Stokely Carmichael is remembered for redefining the concept of black power in America. He encouraged African Americans to take pride in their racial identity and to strengthen the sense of solidarity in black communities.
Born in 1941 in Trinidad, Stokely Carmichael moved to New York with his family at the age of nine. Carmichael enrolled at Howard University in 1960 and became involved with SNCC - an organisation that encourage and co-ordinated student non-violent protest.
In 1961, Carmichael joined the Freedom Rides and eventually dropped out of college to work for SNCC full-time. When he replaced John Lewis as chairman, it was clear that SNCC’s focus was changing from non-violence to black militancy.
By 1966, Carmichael had begun to question the effectiveness of King's nonviolent strategy. When James Meredith, a demonstrator who led a 220-mile "March Against Fear," was shot trying to prove that white violence was not to be feared, Carmichael came to the realisation that perhaps violence was sometimes necessary.
After becoming the SNCC’s chairman in 1966, Carmichael continued James Meredith’s March Against Fear, but he was arrested for the twenty seventh time during the march for putting up a tent at an African American school in Jackson.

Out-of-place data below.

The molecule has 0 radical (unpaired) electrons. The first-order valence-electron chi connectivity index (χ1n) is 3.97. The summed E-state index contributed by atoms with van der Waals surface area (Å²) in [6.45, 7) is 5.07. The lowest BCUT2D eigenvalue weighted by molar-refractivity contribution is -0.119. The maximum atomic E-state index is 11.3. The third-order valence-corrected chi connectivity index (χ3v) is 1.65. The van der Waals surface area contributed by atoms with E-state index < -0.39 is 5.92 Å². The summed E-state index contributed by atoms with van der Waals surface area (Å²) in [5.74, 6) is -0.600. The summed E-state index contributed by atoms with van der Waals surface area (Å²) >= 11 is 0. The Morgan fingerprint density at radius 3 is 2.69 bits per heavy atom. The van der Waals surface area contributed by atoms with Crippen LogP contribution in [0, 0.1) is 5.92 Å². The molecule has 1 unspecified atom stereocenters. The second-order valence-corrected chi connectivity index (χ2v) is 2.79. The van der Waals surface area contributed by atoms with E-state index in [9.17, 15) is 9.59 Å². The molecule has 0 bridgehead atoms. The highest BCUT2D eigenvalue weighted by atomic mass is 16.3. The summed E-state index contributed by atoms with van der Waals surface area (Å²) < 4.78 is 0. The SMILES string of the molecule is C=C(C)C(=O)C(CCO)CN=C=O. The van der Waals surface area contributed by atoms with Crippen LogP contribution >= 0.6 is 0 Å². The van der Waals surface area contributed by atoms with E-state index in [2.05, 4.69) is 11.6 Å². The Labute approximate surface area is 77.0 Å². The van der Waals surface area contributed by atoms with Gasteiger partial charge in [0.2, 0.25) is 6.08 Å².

It is thought that Carmichael’s support for militancy was born out of this march. He felt that the philosophy of non-violence held innate weaknesses. He clashed with Roy Wilkins, head of NAACP on this topic. Carmichael also believed that the march should only be attended by African Americans.
After he was released from prison, Carmichael gave his "Black Power" speech where he urged African Americans to come together to fight for their heritage.
He argued that integration was impossible and for African Americans to gain power, they had to close off their ranks to whites. Figures vary as to the size of his audience. Some put it at 600 while historian John Dittmer estimated the figure to be as high as 3,000.
Carmichael adopted a radical, and often violent stance, towards his white ‘oppressors’. He also included references to Marxism in his speech, which was a huge shift from Martin Luther King’s beliefs.
After stepping down as SNCC chair, Carmichael wrote the book Black Power in 1967 with Charles V. Hamilton. He also continued as a strong critic of the Vietnam War, and imperialism in general. During this period he traveled and lectured extensively throughout the world; visiting Guinea, North Vietnam, China, and Cuba.
Carmichael’s followers adopted a characteristic African style, with African dress and Afro hairstyles in opposition to white styles of dress.
After a brief stint in the Black Panthers, Carmichael formed his own party, The All African Peoples Revolutionary Party, based on the principles of socialism and Pan-Africanism.
In 1968, he moved to Guinea, Africa where he changed his name to Kwame Ture and worked as a political aide to the country’s prime minister Sekou Toure.
Carmichael died in November 1998 at the age of 57.
See also: Malcolm X
"Stokeley Carmichael". HistoryLearning.com. 2023. Web.
|Birth Date:||29 June 1941, Trinidad|
|Death:||15 November 1998, Guinea|
|Occupation:||Political activist, Chairman of SNCC|
|Known for:||Developing the idea of Black Power|